Are You Missing Out on the Power of Foreign Films for Homeschool History Studies?Hillary Moore
Do you remember sitting in a darkened classroom, watching a movie — or if you are old enough — a filmstrip? Movie days were a treat, a day when the books were put aside for a more relaxing way to learn. When I was in school, we watched history reenactments that made the events more than just names and dates.
Especially for visual learners, video is an effective way to gain an overall understanding of a topic.
No History Curricula Can Cover Every Historical Event
We are longtime users of The Mystery of History. But there are some time periods or peoples that are not fully represented in the lessons. No history curricula can cover every historical event; it just isn’t practical.
One of the ways we fill in these gaps is through movies. My husband grew up watching kung fu movies. From this has grown our family’s interest in subtitled foreign films, especially Asian ones. What may be mentioned in a line or two in the lesson, can be further explored in a movie.
One of our favorite foreign films that enhances history is (affiliate link) Red Cliff. This battle takes place near the end of the Han Dynasty in China, 208-209 AD. The film by John Woo is taken just as much from history as from a romanticized traditional novel, Romance of the Three Kingdoms by Luo Guanzhong. The novel is considered to Chinese tradition what Shakespeare is considered to English literature.
The Point of View Makes All the Difference
It is important to note that we treat these films as historical fiction. The producers and writers may be representing facts, but details are often embellished for the sake of the story. Just as in any historical film, you are only seeing one side of the story. In the words of Ben Kenobi, “So what I told you was true, from a certain point of view.”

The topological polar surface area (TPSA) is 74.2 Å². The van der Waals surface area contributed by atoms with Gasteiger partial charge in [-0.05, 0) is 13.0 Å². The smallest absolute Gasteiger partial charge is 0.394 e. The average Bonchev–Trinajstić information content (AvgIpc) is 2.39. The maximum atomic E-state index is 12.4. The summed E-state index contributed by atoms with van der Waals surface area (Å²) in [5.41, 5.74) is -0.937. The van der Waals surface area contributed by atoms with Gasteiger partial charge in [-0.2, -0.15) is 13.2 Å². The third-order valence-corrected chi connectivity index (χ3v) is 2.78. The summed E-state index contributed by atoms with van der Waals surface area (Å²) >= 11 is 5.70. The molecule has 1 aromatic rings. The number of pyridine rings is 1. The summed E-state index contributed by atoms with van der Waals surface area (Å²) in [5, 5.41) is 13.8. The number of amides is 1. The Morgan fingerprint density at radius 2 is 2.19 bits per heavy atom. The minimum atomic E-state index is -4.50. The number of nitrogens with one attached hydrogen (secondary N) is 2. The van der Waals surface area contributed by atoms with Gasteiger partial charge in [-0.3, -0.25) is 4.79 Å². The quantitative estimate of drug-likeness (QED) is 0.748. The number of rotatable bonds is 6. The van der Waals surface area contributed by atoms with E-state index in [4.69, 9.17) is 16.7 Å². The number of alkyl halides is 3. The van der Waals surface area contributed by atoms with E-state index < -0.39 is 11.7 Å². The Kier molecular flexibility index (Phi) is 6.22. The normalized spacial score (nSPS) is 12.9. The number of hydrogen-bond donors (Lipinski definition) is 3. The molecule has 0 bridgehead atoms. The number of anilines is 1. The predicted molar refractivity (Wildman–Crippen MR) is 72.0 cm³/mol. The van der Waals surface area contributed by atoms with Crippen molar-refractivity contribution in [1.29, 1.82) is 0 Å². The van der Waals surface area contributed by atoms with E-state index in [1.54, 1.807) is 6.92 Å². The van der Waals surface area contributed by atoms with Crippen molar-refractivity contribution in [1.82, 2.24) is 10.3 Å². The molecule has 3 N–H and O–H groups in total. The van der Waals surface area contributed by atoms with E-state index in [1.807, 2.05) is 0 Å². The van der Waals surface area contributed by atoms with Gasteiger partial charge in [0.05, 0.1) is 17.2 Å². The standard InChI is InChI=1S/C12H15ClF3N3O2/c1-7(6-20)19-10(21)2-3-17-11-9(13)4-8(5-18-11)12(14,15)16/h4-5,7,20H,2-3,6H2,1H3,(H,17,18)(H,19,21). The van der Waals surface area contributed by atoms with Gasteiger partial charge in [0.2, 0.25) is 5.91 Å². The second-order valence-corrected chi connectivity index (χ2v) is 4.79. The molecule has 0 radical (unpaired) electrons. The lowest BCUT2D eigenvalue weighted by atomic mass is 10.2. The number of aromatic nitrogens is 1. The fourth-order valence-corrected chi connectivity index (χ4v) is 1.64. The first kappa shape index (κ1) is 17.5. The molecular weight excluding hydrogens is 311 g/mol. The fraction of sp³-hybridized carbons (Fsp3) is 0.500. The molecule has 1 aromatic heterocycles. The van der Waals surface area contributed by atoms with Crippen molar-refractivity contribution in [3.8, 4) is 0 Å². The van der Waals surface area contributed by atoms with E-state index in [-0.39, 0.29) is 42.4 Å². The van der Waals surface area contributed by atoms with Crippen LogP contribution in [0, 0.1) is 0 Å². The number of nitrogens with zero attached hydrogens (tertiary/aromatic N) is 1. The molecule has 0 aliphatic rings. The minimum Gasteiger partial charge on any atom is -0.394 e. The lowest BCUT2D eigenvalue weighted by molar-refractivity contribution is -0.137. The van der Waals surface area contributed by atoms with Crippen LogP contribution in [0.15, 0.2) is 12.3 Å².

The point of view makes all the difference.
We have looked at one battle and the surrounding political struggle from two points of view. In the first movie, the bad guy was leading one group and the other group was lead by a group of good guys. A few years later, we find the same event featured in another movie shown from the bad guy’s point of view; he was the good guy in this version. We had many interesting discussions as we watched the second film and contrasted it with the first.
Not only can we explore two points of view from within the foreign country, but from other countries as well. There is more than just our western viewpoint to history. Foreign films are a way to explore and learn more about this. We do more than just watch the film and take it at face value. We research what we learn. We look up the main characters, the places, and the battles.
Sometimes a film is based on a story that is told not about a specific person or event, but a composite of a multiple historical figures. This is the case with (affiliate link) Taras Bulba. The films, both 1962 and 2009 versions, are based upon a story written by Nikolai Gogol. To make this more interesting, the Russian national government was involved in the editing and revisions. This brings us back to point of view. Knowing that this story, in both film and book versions, has been influenced by the government brings up a discussion of propaganda.
What Do We Gain By Watching These Foreign Films
If they are historical fiction, what do we gain by watching these foreign films? We are being immersed in all points of the setting. We are seeing how these people dressed, what their homes were like, what the cities and villages were like, and what customs they had. We are learning about the character of the historical figures (and comparing it to what our historical sources tell us). We are also being exposed to the language. None of us speaks or reads an Asian or Russian language, but it doesn’t sound so foreign after our time with the movies.
We have many discussions concerning not only the content of the movies, but also their purpose. When the governments become involved, how does the story, and its purpose change?